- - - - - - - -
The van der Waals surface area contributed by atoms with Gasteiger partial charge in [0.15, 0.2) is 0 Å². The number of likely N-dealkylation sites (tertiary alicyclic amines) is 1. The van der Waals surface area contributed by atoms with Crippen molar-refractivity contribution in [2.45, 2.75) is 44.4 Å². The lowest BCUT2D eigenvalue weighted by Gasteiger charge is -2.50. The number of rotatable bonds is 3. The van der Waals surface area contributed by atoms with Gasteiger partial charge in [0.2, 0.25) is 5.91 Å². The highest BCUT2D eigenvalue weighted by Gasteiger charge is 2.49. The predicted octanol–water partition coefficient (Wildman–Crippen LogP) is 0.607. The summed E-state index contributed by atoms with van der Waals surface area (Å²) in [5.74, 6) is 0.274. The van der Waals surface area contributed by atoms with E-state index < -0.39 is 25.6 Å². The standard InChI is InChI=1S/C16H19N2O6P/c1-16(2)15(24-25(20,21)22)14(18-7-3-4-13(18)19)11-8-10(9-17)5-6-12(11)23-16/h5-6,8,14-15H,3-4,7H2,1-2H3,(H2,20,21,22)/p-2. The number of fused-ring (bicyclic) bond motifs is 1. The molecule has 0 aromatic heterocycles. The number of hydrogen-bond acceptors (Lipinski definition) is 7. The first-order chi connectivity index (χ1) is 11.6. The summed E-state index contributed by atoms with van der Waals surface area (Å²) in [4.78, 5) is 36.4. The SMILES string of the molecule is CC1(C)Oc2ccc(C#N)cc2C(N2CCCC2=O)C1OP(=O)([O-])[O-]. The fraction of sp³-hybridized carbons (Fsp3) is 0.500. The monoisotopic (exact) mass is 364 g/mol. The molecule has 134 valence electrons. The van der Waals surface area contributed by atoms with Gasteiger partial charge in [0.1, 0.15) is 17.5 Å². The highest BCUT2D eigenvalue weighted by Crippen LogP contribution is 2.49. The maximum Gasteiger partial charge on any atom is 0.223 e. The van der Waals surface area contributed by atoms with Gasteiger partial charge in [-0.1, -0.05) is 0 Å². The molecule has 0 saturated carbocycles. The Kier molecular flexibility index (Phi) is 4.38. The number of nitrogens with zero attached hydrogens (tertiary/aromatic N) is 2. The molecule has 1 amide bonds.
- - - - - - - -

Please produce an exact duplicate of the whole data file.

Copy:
The van der Waals surface area contributed by atoms with Gasteiger partial charge in [0.15, 0.2) is 0 Å². The number of likely N-dealkylation sites (tertiary alicyclic amines) is 1. The van der Waals surface area contributed by atoms with Crippen molar-refractivity contribution in [2.45, 2.75) is 44.4 Å². The lowest BCUT2D eigenvalue weighted by Gasteiger charge is -2.50. The number of rotatable bonds is 3. The van der Waals surface area contributed by atoms with Gasteiger partial charge in [0.2, 0.25) is 5.91 Å². The highest BCUT2D eigenvalue weighted by Gasteiger charge is 2.49. The predicted octanol–water partition coefficient (Wildman–Crippen LogP) is 0.607. The summed E-state index contributed by atoms with van der Waals surface area (Å²) in [5.74, 6) is 0.274. The van der Waals surface area contributed by atoms with E-state index < -0.39 is 25.6 Å². The standard InChI is InChI=1S/C16H19N2O6P/c1-16(2)15(24-25(20,21)22)14(18-7-3-4-13(18)19)11-8-10(9-17)5-6-12(11)23-16/h5-6,8,14-15H,3-4,7H2,1-2H3,(H2,20,21,22)/p-2. The number of fused-ring (bicyclic) bond motifs is 1. The molecule has 0 aromatic heterocycles. The number of hydrogen-bond acceptors (Lipinski definition) is 7. The first-order chi connectivity index (χ1) is 11.6. The summed E-state index contributed by atoms with van der Waals surface area (Å²) in [4.78, 5) is 36.4. The SMILES string of the molecule is CC1(C)Oc2ccc(C#N)cc2C(N2CCCC2=O)C1OP(=O)([O-])[O-]. The fraction of sp³-hybridized carbons (Fsp3) is 0.500. The monoisotopic (exact) mass is 364 g/mol. The molecule has 134 valence electrons. The van der Waals surface area contributed by atoms with Gasteiger partial charge in [0.1, 0.15) is 17.5 Å². The highest BCUT2D eigenvalue weighted by Crippen LogP contribution is 2.49. The maximum Gasteiger partial charge on any atom is 0.223 e. The van der Waals surface area contributed by atoms with Gasteiger partial charge in [-0.1, -0.05) is 0 Å². The molecule has 0 saturated carbocycles. The Kier molecular flexibility index (Phi) is 4.38. The number of nitrogens with zero attached hydrogens (tertiary/aromatic N) is 2. The molecule has 1 amide bonds.